This is the power of discovery-oriented inquiry. We give an example of this in the Science Philanthropy Alliance’s newly released strategic plan. “In the COVID-19 era, we are amazed at the speed with which mRNA vaccines were deployed to address the pandemic, but if we step back and look at all the elements that came together to develop these vaccines, we see a web of scientific discoveries, creatively stitched together… Today’s COVID-19 mRNA vaccines are built on a long chain of fundamental science: understanding how a chemically simple molecule, DNA, can pass genetic information down through generations; the insight that another simple molecule, RNA, is the key to expressing that information in the body; the realization that making, reading, and discarding the RNA message must be closely regulated so the wrong instructions are not followed at the wrong time. This amazing feat of bioengineering, viewed as having occurred in the span of nine months, stands on the back of 60 years or more of scientific discovery. Investing in basic research yields a remarkable return on investment.”

For these reasons, the Science Philanthropy Alliance, which is composed of nearly 40 foundations that fund science, calls for philanthropic support for discovery science, including both curiosity-driven and use-inspired research with a quest for knowledge. Importantly, we recognize that fundamental science and its applications co-evolve and catalyze each other. Investment in both fundamental and applied science is required for a vibrant future.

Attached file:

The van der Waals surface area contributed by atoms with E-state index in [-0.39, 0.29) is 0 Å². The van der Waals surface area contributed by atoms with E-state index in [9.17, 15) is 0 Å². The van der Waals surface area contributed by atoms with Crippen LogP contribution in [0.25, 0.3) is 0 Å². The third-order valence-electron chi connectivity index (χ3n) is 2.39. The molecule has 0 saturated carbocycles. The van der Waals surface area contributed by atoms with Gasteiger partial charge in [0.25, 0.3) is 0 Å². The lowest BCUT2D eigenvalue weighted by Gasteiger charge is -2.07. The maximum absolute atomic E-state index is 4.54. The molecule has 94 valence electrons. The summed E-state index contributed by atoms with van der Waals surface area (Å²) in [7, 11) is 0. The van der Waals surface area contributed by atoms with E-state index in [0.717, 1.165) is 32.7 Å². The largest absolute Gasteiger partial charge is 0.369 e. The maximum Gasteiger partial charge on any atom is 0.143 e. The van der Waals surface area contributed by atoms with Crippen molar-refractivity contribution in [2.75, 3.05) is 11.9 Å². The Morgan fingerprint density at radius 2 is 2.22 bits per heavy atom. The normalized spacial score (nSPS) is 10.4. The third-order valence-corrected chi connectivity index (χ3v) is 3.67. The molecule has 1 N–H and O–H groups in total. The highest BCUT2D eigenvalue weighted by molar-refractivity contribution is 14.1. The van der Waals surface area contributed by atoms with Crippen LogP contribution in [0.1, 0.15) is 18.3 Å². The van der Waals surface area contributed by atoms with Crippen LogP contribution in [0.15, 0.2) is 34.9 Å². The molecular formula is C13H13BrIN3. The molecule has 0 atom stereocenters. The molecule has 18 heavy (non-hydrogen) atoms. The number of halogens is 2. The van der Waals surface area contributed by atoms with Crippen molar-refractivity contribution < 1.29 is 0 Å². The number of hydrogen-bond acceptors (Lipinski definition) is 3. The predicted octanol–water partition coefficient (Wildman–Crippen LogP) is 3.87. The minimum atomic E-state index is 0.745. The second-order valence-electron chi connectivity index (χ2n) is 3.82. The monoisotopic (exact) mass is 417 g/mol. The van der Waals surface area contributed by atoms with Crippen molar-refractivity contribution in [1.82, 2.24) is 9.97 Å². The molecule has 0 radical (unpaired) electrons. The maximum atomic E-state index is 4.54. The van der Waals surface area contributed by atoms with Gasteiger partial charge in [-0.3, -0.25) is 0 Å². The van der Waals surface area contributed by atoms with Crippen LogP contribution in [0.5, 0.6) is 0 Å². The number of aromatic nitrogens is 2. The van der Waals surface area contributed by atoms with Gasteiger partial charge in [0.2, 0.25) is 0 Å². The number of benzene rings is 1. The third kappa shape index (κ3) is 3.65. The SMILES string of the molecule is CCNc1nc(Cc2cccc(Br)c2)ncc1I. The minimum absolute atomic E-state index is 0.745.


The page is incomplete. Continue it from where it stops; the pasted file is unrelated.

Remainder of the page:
Further, engaging more talent in discovery science through international collaboration creates more opportunities for breakthroughs to occur. Transformative ideas can come from anywhere, and research shows that a greater diversity of perspectives leads to increased innovation. Thus, increased international collaboration among researchers, funders, policymakers, and other stakeholders will be critical for accelerating the discoveries and breakthroughs that are needed to achieve the sustainable development goals.